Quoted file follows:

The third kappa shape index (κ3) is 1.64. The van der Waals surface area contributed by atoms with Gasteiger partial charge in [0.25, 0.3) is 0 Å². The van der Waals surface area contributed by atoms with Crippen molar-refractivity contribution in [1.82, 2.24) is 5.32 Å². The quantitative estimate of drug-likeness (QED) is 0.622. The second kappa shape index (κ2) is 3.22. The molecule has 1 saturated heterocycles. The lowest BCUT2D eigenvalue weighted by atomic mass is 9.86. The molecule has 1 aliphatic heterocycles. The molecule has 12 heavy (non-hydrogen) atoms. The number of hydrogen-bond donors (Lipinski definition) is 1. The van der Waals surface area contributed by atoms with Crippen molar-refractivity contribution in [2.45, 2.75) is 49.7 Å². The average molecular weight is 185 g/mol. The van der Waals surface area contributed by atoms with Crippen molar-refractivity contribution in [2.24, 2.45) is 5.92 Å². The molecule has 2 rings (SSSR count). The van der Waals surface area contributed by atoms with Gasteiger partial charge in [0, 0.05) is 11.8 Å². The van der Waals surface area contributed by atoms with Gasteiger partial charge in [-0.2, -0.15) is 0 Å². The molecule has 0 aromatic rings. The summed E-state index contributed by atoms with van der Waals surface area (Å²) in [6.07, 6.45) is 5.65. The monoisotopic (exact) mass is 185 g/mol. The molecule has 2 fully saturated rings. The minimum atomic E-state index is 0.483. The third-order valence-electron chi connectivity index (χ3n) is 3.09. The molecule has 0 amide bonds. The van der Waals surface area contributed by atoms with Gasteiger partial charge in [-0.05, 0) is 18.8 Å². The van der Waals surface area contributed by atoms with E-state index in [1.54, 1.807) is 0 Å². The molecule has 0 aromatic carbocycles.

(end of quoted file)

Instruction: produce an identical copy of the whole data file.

The third kappa shape index (κ3) is 1.64. The van der Waals surface area contributed by atoms with Gasteiger partial charge in [0.25, 0.3) is 0 Å². The van der Waals surface area contributed by atoms with Crippen molar-refractivity contribution in [1.82, 2.24) is 5.32 Å². The quantitative estimate of drug-likeness (QED) is 0.622. The second kappa shape index (κ2) is 3.22. The molecule has 1 saturated heterocycles. The lowest BCUT2D eigenvalue weighted by atomic mass is 9.86. The molecule has 1 aliphatic heterocycles. The molecule has 12 heavy (non-hydrogen) atoms. The number of hydrogen-bond donors (Lipinski definition) is 1. The van der Waals surface area contributed by atoms with Crippen molar-refractivity contribution in [2.45, 2.75) is 49.7 Å². The average molecular weight is 185 g/mol. The van der Waals surface area contributed by atoms with Crippen molar-refractivity contribution in [2.24, 2.45) is 5.92 Å². The molecule has 2 rings (SSSR count). The van der Waals surface area contributed by atoms with Gasteiger partial charge in [0, 0.05) is 11.8 Å². The van der Waals surface area contributed by atoms with Gasteiger partial charge in [-0.2, -0.15) is 0 Å². The molecule has 0 aromatic rings. The summed E-state index contributed by atoms with van der Waals surface area (Å²) in [6.07, 6.45) is 5.65. The monoisotopic (exact) mass is 185 g/mol. The molecule has 2 fully saturated rings. The minimum atomic E-state index is 0.483. The third-order valence-electron chi connectivity index (χ3n) is 3.09. The molecule has 0 amide bonds. The van der Waals surface area contributed by atoms with Gasteiger partial charge in [-0.05, 0) is 18.8 Å². The van der Waals surface area contributed by atoms with E-state index in [1.54, 1.807) is 0 Å². The molecule has 0 aromatic carbocycles.